Treatment of non-Jewish citizens must be based on Jewish values, Lapid said, quoting the commandment in Leviticus to love the stranger who dwells among you.

“We believe we must always preserve our military might. Without it, there’s no security,” he said.

Lapid referred to his father, former justice minister Tommy Lapid, who survived the Holocaust, and said: “We will make sure we always have the Israel Defense Forces, an army with undeniable strength, that our enemies fear.”

Iran is the greatest threat to Israel, which will not allow the Islamic Republic to acquire a nuclear weapon or entrench itself on its borders.

“To everyone seeking our demise, from Gaza to Tehran, from the shores of Lebanon to Syria: Don’t test us. Israel knows how to use its strength against every threat, against every enemy,” he stated.

Lapid said Israelis pray for the welfare of its soldiers and police officers, and will not rest until Israeli civilians Avera Mengistu and Hisham al-Sayed and the bodies of soldiers Hadar Goldin and Oron Shaul are returned to Israel from Gaza.

At the same time, “Israel stretches its hand to all the peoples of the Middle East, including the Palestinians, and says: the time has come for you to recognize that we’ll never move from here, let’s learn to live together,” he said.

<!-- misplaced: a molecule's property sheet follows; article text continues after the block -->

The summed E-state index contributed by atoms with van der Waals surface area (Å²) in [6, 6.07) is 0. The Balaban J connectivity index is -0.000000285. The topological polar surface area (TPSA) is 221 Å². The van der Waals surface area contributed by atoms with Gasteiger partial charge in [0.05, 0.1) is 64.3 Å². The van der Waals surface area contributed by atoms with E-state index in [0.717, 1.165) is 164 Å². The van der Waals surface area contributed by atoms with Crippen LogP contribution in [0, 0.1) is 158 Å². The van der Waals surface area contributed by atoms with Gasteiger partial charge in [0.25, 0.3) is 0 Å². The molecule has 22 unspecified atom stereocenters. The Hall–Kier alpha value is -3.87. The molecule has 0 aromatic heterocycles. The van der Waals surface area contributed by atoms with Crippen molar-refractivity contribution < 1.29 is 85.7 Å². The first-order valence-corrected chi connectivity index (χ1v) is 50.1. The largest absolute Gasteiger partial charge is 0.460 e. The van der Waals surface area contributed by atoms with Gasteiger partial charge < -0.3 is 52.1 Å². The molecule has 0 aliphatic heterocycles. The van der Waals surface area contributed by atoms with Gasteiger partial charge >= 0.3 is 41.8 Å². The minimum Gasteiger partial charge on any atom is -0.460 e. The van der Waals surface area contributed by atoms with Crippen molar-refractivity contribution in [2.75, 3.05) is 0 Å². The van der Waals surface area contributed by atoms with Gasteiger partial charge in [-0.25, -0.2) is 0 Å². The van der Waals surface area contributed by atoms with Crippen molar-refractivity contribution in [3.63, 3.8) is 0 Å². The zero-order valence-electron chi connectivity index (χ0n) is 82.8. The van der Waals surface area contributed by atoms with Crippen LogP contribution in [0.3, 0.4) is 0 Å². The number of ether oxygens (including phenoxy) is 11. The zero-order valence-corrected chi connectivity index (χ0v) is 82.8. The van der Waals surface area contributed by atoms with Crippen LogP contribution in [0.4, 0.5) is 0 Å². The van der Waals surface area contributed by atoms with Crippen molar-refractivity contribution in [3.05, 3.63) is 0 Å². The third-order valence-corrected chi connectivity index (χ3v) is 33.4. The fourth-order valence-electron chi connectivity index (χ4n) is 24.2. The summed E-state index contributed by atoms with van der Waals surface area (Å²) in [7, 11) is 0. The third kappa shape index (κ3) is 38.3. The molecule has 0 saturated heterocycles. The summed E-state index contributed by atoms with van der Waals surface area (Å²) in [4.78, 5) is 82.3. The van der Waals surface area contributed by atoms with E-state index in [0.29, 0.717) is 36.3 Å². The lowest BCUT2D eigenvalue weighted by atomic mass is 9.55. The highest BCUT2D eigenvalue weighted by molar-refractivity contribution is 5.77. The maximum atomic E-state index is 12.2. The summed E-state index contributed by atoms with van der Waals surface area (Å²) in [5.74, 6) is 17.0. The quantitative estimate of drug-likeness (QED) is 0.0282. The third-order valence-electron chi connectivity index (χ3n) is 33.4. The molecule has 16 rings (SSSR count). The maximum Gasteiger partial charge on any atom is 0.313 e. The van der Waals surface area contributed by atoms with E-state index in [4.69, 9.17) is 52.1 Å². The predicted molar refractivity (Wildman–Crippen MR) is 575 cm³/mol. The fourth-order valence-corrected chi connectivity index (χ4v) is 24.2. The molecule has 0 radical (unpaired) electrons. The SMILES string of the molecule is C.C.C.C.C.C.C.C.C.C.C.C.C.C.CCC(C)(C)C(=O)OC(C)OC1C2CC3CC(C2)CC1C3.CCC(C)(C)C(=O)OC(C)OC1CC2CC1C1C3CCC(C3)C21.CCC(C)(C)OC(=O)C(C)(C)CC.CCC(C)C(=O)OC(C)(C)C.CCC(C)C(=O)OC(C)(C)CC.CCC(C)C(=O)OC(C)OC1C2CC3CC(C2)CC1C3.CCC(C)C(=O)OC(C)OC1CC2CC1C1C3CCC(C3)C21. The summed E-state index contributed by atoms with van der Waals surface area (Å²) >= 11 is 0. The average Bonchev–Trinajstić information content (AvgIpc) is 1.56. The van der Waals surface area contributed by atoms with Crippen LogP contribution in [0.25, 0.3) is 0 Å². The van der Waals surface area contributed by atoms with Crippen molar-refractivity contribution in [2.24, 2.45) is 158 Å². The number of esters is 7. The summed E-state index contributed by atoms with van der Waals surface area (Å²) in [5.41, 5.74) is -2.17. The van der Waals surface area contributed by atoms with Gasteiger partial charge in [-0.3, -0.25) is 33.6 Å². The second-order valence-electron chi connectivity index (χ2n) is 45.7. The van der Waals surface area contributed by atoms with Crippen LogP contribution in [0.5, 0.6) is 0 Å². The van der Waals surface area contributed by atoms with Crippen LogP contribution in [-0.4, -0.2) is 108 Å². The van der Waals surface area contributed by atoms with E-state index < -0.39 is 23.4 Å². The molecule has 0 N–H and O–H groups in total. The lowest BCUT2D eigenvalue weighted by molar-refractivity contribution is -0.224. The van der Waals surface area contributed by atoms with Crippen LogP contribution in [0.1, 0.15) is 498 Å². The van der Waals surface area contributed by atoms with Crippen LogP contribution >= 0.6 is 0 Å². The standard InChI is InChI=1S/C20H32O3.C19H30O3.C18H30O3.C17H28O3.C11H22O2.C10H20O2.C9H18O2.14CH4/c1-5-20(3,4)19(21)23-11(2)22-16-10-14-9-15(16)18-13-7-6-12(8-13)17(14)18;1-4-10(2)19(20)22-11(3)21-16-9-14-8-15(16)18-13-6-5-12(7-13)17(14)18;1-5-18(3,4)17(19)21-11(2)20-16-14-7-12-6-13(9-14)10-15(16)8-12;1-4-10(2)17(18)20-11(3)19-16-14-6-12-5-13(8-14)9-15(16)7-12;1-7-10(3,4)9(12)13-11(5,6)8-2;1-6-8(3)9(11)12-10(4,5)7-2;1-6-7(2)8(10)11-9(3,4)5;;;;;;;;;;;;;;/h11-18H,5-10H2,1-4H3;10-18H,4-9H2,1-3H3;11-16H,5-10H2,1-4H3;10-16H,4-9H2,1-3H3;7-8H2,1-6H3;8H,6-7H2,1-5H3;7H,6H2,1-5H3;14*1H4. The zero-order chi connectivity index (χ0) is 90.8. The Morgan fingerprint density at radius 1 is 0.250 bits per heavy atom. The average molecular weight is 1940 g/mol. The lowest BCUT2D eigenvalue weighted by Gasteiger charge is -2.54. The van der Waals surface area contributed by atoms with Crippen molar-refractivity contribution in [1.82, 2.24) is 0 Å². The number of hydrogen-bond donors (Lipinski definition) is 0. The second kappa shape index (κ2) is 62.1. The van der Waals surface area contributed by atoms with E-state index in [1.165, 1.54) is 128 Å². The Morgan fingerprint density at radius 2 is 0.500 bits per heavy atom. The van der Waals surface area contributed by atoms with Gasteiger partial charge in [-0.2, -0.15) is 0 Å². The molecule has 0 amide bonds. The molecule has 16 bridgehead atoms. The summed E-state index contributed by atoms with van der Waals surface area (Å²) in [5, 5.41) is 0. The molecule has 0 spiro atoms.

“To everyone seeking our demise, from Gaza to Tehran, from the shores of Lebanon to Syria: Don’t test us"

Prime Minister Yair Lapid

Lapid also emphasized the rule of law, “the basis for our lives together.”

“We believe that the Israeli economy must be based on free market principles, on the creativity and dynamism of Israeli technology, and that our job is to protect those who have nothing. To provide a fair opportunity for every child, everywhere,” he said.

Israelis also agree to disagree, Lapid said, and defend free expression.

The only reference to Israel’s ties to the Diaspora in the speech was an oblique one, with Lapid calling “to harness the international community in the struggle against antisemitism and the delegitimization of Israel.”

In a statement responding to the speech, Likud referred to a claim made by former prime minister Naftali Bennett’s ex-diplomatic adviser Shimrit Meir in an interview with Yediot Aharonot on Friday, that Lapid offered the Ra’am party a “blank check” in order to keep the coalition afloat.

“No statement of Lapid’s will hide the fact that... he sent his director-general with a blank check to the Shura Council” of the Southern Islamic Movement, which advises Ra’am, the Likud statement reads.

“The only government he can establish is with the Muslim Brotherhood and the Joint List.

“The choice is Lapid’s blackmailed government that includes the Muslim Brotherhood and the Joint List or a strong national government led by [opposition leader Binyamin] Netanyahu and Likud that will bring hope back to Israel,” the party stated.

Likud also protested the fact that Lapid’s speech was broadcast live on television, calling it a campaign speech and saying that Netanyahu should get equal airtime.